Exhibit / April 27, 2017
Object Name: Selected photographs from Suburbia by Bill Owens, 1973
Maker and Year: Bill Owens, Straight Arrow Press, 1973
Object Type: Photographs
Image Source: Bill Owens
Description: (Michael Grasso, Richard McKenna, K.E. Roberts)
MCKENNA: The shadow of America hung heavy over us British kids of the ’70s and ’80s. Or maybe I should say that the shadows were us—shadows of the better-built, better-planned, newer, more solid, more fun, more real USA, a place that wasn’t full of the bombed-out houses and bramble-covered air-raid shelters that still seemed to dominate our island landscape. We lapped up whatever products or images we could get our hands on from that massive magnifying mirror across the Atlantic, internalising it all—the sunshine, the cars, the stuff—and so looking at these pictures is strangely like looking at my own childhood as I tried to pretend to myself it was. Look at that living room, so similar to many of the ones I grew up around and yet so much less pokey, so much more relaxed. Those cars, those bizarre technologies we were constantly struggling to understand in cartoons and comics—pull carts, barbecues, six-packs—all in the middle of this massive, consequenceless nowhere where it was always warm and never rained. We lived in estates too, but nothing like these huge, smoothly landscaped labyrinths, low to the ground like military installations. Wow, what a place.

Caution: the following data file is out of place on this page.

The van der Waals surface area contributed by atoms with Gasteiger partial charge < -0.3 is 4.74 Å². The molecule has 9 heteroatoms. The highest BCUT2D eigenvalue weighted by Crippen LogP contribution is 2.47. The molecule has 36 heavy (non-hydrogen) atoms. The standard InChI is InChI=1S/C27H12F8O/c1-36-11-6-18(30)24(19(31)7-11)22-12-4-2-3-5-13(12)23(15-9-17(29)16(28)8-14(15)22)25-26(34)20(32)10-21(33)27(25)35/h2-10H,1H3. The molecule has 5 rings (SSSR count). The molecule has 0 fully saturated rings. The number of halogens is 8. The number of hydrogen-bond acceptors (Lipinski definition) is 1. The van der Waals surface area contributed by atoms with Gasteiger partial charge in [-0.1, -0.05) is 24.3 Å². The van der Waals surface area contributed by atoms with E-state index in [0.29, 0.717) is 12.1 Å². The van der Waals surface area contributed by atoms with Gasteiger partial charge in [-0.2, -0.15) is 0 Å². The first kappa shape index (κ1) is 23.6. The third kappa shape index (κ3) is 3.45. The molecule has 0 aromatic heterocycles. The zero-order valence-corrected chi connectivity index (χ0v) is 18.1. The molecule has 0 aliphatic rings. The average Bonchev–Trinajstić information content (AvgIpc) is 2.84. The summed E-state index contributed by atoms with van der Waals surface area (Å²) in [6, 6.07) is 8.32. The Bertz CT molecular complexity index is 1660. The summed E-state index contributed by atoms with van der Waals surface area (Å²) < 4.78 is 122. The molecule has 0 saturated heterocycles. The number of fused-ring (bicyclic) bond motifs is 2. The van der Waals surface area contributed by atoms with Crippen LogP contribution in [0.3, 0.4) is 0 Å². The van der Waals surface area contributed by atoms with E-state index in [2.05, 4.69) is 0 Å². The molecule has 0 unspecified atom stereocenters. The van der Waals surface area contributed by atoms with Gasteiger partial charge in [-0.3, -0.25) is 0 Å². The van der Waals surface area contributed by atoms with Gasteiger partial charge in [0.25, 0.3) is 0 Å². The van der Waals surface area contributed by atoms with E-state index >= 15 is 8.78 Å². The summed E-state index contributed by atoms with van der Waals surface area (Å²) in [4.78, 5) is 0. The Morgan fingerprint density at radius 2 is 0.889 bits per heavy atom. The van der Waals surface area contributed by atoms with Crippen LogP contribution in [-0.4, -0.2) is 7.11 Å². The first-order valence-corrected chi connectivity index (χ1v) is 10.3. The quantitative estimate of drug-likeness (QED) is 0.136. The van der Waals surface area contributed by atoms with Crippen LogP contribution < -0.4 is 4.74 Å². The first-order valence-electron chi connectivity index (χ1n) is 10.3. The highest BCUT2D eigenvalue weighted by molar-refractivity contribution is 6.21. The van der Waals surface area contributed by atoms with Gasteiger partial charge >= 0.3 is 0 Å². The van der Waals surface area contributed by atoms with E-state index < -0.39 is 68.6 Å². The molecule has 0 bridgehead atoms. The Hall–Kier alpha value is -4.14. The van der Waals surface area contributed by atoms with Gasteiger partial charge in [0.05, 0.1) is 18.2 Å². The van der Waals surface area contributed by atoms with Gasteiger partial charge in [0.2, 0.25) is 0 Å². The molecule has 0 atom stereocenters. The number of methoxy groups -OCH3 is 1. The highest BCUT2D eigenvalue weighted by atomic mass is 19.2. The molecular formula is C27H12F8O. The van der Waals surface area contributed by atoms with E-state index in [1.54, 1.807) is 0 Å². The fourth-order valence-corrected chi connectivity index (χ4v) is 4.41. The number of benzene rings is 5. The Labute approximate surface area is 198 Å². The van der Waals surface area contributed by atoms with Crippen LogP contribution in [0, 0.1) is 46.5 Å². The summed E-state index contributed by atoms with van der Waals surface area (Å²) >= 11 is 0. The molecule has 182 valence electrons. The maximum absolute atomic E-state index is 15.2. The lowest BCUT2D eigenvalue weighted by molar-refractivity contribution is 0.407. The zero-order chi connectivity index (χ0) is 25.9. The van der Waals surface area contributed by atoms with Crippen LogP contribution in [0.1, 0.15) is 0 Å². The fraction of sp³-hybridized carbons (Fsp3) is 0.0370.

ROBERTS: This is where I grew up. I don’t remember any block parties, and we didn’t have a boat, but this is it. Owens took these photos in San Francisco’s East Bay, and I was raised in Southern California’s San Gabriel Valley, about 400 miles away. I had a Big Wheel, I played with toy guns, I sat on the shag carpet in front of the TV while my parents did whatever it was they did, my mom had Tupperware parties, my friends and I stayed out playing “ding dong ditch” or war or Star Wars until dark. It was a consequenceless nowhere that was always warm and never rained. Looking at these pictures, I realize that suburbia and nostalgia are a lot alike. They’re both so good at pretending to be true that truth itself becomes indefensible.
GRASSO: My suburban ’70s and ’80s upbringing was a little different from both of yours. I lived in the largely blue-collar, working class, ethnic Catholic, proximate suburbs of Boston. These neighborhoods were a little older than the sprawling California cul-de-sacs above, the homes a little more densely-packed, the front yards and driveways a little more festooned with bathtub Marys, marble lions and wrought iron railings, and Camaro IROCs. The suburbia of Bill Owens’s book was the suburbia I saw on the big screen, perhaps at one of the three drive-in movie theaters near my house growing up, all of which closed down around 1985. When I would watch a film like Close Encounters of the Third Kind (1977) or E.T. (1982), I would see Steven Spielberg’s famously uncanny portrayal of the sunny, spacious American suburbs (which he admitted was cribbed not only from his own Arizona childhood but also directly from Owens’s Suburbia). Sure, I rode around my neighborhood on bikes like Elliot and his friends, but it looked nothing like the wide-open boulevards and unfinished vistas from the big bike chase scene from E.T.
I definitely had a Big Wheel, though, and my family still had a Woodie, at least in the late ’70s. And yes, as an only child I crawled all around in the wayback. Car seats? Seat belts? What were those?
MCKENNA: I can only presume that what feels like an impossibly innate familiarity with these spaces must have come from the same sources Mike mentions—Close Encounters, especially, plus 1970s evenings spent watching episodes of Policewoman, Starsky and Hutch, Petrocelli, or The Rockford Files, where some white-collar schmuck living beyond his means would come home to the tract to find the heavies waiting for him in the darkened living room.